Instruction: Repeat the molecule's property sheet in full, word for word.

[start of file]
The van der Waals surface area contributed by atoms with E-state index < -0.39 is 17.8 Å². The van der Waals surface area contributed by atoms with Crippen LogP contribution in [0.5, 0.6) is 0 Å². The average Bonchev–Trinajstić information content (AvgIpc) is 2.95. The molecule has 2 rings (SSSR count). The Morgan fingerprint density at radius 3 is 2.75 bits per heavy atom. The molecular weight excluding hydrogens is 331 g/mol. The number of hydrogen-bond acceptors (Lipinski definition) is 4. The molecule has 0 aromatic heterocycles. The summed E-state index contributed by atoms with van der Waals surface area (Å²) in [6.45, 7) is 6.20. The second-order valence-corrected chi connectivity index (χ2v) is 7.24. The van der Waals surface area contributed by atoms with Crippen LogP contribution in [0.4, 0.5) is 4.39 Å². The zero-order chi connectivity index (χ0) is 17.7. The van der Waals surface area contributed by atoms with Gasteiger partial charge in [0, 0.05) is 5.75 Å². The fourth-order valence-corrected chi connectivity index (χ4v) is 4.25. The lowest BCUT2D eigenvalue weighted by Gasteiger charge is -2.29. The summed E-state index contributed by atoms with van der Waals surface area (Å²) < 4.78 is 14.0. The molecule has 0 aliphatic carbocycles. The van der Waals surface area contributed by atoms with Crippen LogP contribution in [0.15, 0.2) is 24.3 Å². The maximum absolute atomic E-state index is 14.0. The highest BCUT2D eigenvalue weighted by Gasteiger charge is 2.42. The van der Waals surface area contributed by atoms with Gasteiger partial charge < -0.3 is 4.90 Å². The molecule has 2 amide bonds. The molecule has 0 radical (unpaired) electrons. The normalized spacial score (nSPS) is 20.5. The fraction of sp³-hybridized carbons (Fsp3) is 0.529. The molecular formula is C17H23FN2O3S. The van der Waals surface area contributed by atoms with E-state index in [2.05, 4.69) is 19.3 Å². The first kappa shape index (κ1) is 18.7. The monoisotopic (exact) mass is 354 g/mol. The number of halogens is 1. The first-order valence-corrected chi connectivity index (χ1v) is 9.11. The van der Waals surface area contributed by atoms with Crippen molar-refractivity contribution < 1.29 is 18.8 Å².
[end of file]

The van der Waals surface area contributed by atoms with E-state index < -0.39 is 17.8 Å². The van der Waals surface area contributed by atoms with Crippen LogP contribution in [0.5, 0.6) is 0 Å². The average Bonchev–Trinajstić information content (AvgIpc) is 2.95. The molecule has 2 rings (SSSR count). The Morgan fingerprint density at radius 3 is 2.75 bits per heavy atom. The molecular weight excluding hydrogens is 331 g/mol. The number of hydrogen-bond acceptors (Lipinski definition) is 4. The molecule has 0 aromatic heterocycles. The summed E-state index contributed by atoms with van der Waals surface area (Å²) in [6.45, 7) is 6.20. The second-order valence-corrected chi connectivity index (χ2v) is 7.24. The van der Waals surface area contributed by atoms with Crippen LogP contribution in [0.4, 0.5) is 4.39 Å². The zero-order chi connectivity index (χ0) is 17.7. The van der Waals surface area contributed by atoms with Gasteiger partial charge in [0, 0.05) is 5.75 Å². The fourth-order valence-corrected chi connectivity index (χ4v) is 4.25. The lowest BCUT2D eigenvalue weighted by Gasteiger charge is -2.29. The summed E-state index contributed by atoms with van der Waals surface area (Å²) < 4.78 is 14.0. The molecule has 0 aliphatic carbocycles. The van der Waals surface area contributed by atoms with Crippen LogP contribution in [0.15, 0.2) is 24.3 Å². The maximum absolute atomic E-state index is 14.0. The highest BCUT2D eigenvalue weighted by Gasteiger charge is 2.42. The van der Waals surface area contributed by atoms with Gasteiger partial charge < -0.3 is 4.90 Å². The molecule has 2 amide bonds. The molecule has 0 radical (unpaired) electrons. The normalized spacial score (nSPS) is 20.5. The fraction of sp³-hybridized carbons (Fsp3) is 0.529. The molecular formula is C17H23FN2O3S. The van der Waals surface area contributed by atoms with E-state index in [2.05, 4.69) is 19.3 Å². The first kappa shape index (κ1) is 18.7. The monoisotopic (exact) mass is 354 g/mol. The number of halogens is 1. The first-order valence-corrected chi connectivity index (χ1v) is 9.11. The van der Waals surface area contributed by atoms with Crippen molar-refractivity contribution < 1.29 is 18.8 Å².